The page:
Shriya Mohan


It’s 7 PM on a Sunday evening and hardly a minute after introducing myself, Soni Sori offers me momos out of a packet she’s helping herself to. The sight is unusual. Here is a woman, once called the greatest internal security threat, falsely implicated to be a Naxalite, one of Chhattisgarh’s only human rights defenders, a survivor of countless police brutalities and attempts to silence her, the recent one being blacking her face with a tar like substance that caused intense chemical burns and required her to be flown to the capital to be hospitalised in Apollo Hospital’s burn ward.


Today, a day after getting discharged, rising like a phoenix from the flames, with a permanently blistered hardened face, she tosses a momo into her mouth and tells me why fear has no meaning for her.


On 20 February, Soni was attacked while she and her colleague Rinki were riding an 80 kilometer ride from Chhattisgarh’s Jagdalpur back to Geedam, where they live. Three men followed them on a bike and forced them to pull over. “They seemed to be in a hurry. They held my hands behind my back and told me very clearly that they were going to blacken my face now. They told me to drop the issue of the Mardun rapes by the CRPF and my complaints against Inspector General SRP Kalluri if I wanted my daughter’s safety. They said if I didn’t stop, she would never be able to show her face and walk again,” recalls Sori.


It was several minutes later as she and Rinki rode back that she felt it wasn’t just paint they had smeared on her. Her eyes sealed shut and her face felt like it was on fire.


Where fear holds no meaning


When I met Sori, I came to know what it meant to not be afraid of anything. How can Sori not be afraid? In the face of such adversity what does it even mean?


“With stones being inserted into my private parts, with lashings, with mental torture, with constant harassment, with beating my body, with watching other people suffer, with watching women’s breasts being given electric currents, with watching 17-year-olds getting raped and giving birth to babies in jail, with being in jail for a year and half while my three children languished outside, with watching my husband getting beaten in jail so badly that he became paralysed, and watching him die finally in 2013 in jail, in watching all this, the fear just evaporated,” she says in a continuous stream of words.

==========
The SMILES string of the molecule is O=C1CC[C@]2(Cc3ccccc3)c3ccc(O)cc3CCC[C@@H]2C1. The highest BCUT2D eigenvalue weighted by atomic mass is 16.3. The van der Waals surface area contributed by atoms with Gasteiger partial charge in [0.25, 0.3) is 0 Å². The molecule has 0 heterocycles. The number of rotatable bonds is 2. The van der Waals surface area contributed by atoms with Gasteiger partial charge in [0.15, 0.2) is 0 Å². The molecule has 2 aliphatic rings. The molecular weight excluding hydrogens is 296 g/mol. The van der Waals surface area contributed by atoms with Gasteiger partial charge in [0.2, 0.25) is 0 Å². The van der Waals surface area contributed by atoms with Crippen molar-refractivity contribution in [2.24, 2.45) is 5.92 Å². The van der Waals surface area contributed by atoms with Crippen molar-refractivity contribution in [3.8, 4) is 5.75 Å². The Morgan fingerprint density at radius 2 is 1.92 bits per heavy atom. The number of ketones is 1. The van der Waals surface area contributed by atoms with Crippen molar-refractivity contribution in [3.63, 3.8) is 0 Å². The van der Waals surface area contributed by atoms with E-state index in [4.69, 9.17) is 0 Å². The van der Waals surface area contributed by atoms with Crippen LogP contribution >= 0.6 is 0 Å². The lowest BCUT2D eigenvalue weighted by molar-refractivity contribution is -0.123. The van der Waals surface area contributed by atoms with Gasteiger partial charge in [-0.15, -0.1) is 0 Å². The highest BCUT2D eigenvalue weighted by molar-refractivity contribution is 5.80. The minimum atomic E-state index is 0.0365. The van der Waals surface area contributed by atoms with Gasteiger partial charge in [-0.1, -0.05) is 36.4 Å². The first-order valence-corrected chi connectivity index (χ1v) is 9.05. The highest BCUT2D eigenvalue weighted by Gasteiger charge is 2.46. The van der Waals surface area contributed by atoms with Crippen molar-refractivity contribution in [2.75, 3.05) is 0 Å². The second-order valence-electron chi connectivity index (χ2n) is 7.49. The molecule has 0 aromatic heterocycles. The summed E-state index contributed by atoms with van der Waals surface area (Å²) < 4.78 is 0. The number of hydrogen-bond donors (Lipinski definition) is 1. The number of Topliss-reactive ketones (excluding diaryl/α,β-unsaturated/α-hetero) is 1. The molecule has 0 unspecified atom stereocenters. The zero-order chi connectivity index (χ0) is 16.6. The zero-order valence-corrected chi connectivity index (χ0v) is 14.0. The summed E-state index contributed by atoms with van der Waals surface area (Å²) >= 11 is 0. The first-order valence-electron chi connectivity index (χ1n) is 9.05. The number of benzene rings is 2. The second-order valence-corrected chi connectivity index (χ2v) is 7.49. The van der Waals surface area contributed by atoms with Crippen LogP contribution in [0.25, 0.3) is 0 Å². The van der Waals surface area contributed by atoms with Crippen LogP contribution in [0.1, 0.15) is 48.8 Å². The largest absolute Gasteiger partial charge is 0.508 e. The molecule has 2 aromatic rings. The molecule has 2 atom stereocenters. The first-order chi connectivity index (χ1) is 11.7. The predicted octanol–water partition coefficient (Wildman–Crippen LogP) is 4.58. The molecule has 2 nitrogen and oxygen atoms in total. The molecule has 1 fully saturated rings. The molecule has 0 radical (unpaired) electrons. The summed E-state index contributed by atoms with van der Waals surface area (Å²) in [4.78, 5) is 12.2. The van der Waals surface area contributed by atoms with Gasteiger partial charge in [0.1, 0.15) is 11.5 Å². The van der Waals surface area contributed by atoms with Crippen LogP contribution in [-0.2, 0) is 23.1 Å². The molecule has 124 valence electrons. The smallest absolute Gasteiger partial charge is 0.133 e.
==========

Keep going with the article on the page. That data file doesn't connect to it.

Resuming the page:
When one has seen the ugly face of brutality and injustice, nothing shocks anymore, nothing perplexes, nothing is unexpected, no crime is unthinkable or too brutal to be committed. “I’ve felt my fear melt like hot metal and shape itself into a sword of strength,” she says in words that sound almost scripted, except those words are her very script that she has willed into reality.


There are several reasons why Sori says it is Inspector General (Bastar range) SRP Kalluri who is behind the attack on her. “There are a series of events that go to show he is behind my attacks. From the statements he has issued in the media against me. I incur his wrath because I question his authority and demand action against the rapes, false encounters and police brutalities that happen under his watch,” says Sori.


But what irks Kalluri is also that Sori has begun a quiet revolution. Earlier women would complain to Sori in private but when she raised their issues with the media, they would back down in fear. Today Sori is careful. “I only take up cases where the families are willing to testify for themselves to the media,” says Sori. She has been the interface between the people of Bastar and the national media, bringing the ugly truths about atrocities and abuse of law and order out in the daylight.


If I complain against the rape of tribal women by security forces, does that make me anti-national?